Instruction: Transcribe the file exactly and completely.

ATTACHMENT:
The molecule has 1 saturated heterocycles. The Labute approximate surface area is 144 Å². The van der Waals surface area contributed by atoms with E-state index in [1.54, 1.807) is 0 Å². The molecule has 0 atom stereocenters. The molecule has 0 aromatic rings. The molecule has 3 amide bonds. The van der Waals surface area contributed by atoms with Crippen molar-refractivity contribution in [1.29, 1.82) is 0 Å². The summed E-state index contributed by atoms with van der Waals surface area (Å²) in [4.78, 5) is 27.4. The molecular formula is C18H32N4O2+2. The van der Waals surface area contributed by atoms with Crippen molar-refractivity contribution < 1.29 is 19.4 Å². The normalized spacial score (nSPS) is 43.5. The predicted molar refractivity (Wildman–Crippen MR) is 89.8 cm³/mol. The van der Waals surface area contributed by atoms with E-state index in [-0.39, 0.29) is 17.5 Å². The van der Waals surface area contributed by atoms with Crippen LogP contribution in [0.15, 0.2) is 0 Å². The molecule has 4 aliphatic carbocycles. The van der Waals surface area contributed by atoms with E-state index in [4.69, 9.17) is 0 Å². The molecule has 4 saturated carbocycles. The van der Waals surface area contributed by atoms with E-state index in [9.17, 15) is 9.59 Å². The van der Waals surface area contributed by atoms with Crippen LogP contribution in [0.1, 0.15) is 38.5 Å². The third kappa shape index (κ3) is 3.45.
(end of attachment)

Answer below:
The molecule has 1 saturated heterocycles. The Labute approximate surface area is 144 Å². The van der Waals surface area contributed by atoms with E-state index in [1.54, 1.807) is 0 Å². The molecule has 0 atom stereocenters. The molecule has 0 aromatic rings. The molecule has 3 amide bonds. The van der Waals surface area contributed by atoms with Crippen molar-refractivity contribution in [1.29, 1.82) is 0 Å². The summed E-state index contributed by atoms with van der Waals surface area (Å²) in [4.78, 5) is 27.4. The molecular formula is C18H32N4O2+2. The van der Waals surface area contributed by atoms with Crippen molar-refractivity contribution < 1.29 is 19.4 Å². The normalized spacial score (nSPS) is 43.5. The predicted molar refractivity (Wildman–Crippen MR) is 89.8 cm³/mol. The van der Waals surface area contributed by atoms with E-state index in [-0.39, 0.29) is 17.5 Å². The van der Waals surface area contributed by atoms with Crippen LogP contribution in [0.15, 0.2) is 0 Å². The molecule has 4 aliphatic carbocycles. The van der Waals surface area contributed by atoms with E-state index in [4.69, 9.17) is 0 Å². The molecule has 4 saturated carbocycles. The van der Waals surface area contributed by atoms with E-state index in [9.17, 15) is 9.59 Å². The van der Waals surface area contributed by atoms with Crippen LogP contribution in [0.1, 0.15) is 38.5 Å². The third kappa shape index (κ3) is 3.45.